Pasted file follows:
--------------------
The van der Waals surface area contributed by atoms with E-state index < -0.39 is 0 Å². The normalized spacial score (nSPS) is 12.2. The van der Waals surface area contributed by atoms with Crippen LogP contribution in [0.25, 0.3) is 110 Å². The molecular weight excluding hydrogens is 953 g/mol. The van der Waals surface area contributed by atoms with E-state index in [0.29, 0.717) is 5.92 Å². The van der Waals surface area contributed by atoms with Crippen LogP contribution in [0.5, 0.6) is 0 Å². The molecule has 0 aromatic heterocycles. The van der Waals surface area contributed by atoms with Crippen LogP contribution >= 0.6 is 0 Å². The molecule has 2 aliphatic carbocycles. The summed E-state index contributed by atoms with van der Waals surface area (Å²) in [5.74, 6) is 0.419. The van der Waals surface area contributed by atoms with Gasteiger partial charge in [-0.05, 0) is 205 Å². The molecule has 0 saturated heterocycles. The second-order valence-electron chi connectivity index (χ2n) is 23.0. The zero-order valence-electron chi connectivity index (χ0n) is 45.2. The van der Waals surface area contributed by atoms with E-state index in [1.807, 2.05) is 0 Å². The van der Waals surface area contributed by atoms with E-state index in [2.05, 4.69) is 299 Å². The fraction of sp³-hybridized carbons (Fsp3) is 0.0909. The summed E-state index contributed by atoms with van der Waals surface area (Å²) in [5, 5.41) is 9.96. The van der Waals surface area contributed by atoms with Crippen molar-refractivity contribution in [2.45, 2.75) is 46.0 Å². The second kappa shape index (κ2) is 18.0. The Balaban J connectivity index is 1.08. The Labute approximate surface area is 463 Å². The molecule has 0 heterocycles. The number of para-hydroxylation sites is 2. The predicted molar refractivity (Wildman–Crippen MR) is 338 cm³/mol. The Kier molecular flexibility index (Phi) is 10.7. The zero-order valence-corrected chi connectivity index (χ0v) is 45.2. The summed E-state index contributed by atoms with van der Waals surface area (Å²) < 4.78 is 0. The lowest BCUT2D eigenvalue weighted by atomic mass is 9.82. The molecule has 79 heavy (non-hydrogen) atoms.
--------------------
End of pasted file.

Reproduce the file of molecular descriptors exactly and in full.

The van der Waals surface area contributed by atoms with E-state index < -0.39 is 0 Å². The normalized spacial score (nSPS) is 12.2. The van der Waals surface area contributed by atoms with Crippen LogP contribution in [0.25, 0.3) is 110 Å². The molecular weight excluding hydrogens is 953 g/mol. The van der Waals surface area contributed by atoms with E-state index in [0.29, 0.717) is 5.92 Å². The van der Waals surface area contributed by atoms with Crippen LogP contribution in [0.5, 0.6) is 0 Å². The molecule has 0 aromatic heterocycles. The van der Waals surface area contributed by atoms with Crippen LogP contribution >= 0.6 is 0 Å². The molecule has 2 aliphatic carbocycles. The summed E-state index contributed by atoms with van der Waals surface area (Å²) in [5.74, 6) is 0.419. The van der Waals surface area contributed by atoms with Gasteiger partial charge in [-0.05, 0) is 205 Å². The molecule has 0 saturated heterocycles. The second-order valence-electron chi connectivity index (χ2n) is 23.0. The zero-order valence-electron chi connectivity index (χ0n) is 45.2. The van der Waals surface area contributed by atoms with E-state index in [1.807, 2.05) is 0 Å². The van der Waals surface area contributed by atoms with E-state index in [2.05, 4.69) is 299 Å². The fraction of sp³-hybridized carbons (Fsp3) is 0.0909. The summed E-state index contributed by atoms with van der Waals surface area (Å²) in [5, 5.41) is 9.96. The van der Waals surface area contributed by atoms with Crippen molar-refractivity contribution in [2.45, 2.75) is 46.0 Å². The second kappa shape index (κ2) is 18.0. The Balaban J connectivity index is 1.08. The Labute approximate surface area is 463 Å². The molecule has 0 heterocycles. The number of para-hydroxylation sites is 2. The predicted molar refractivity (Wildman–Crippen MR) is 338 cm³/mol. The Kier molecular flexibility index (Phi) is 10.7. The zero-order valence-corrected chi connectivity index (χ0v) is 45.2. The summed E-state index contributed by atoms with van der Waals surface area (Å²) < 4.78 is 0. The lowest BCUT2D eigenvalue weighted by atomic mass is 9.82. The molecule has 79 heavy (non-hydrogen) atoms.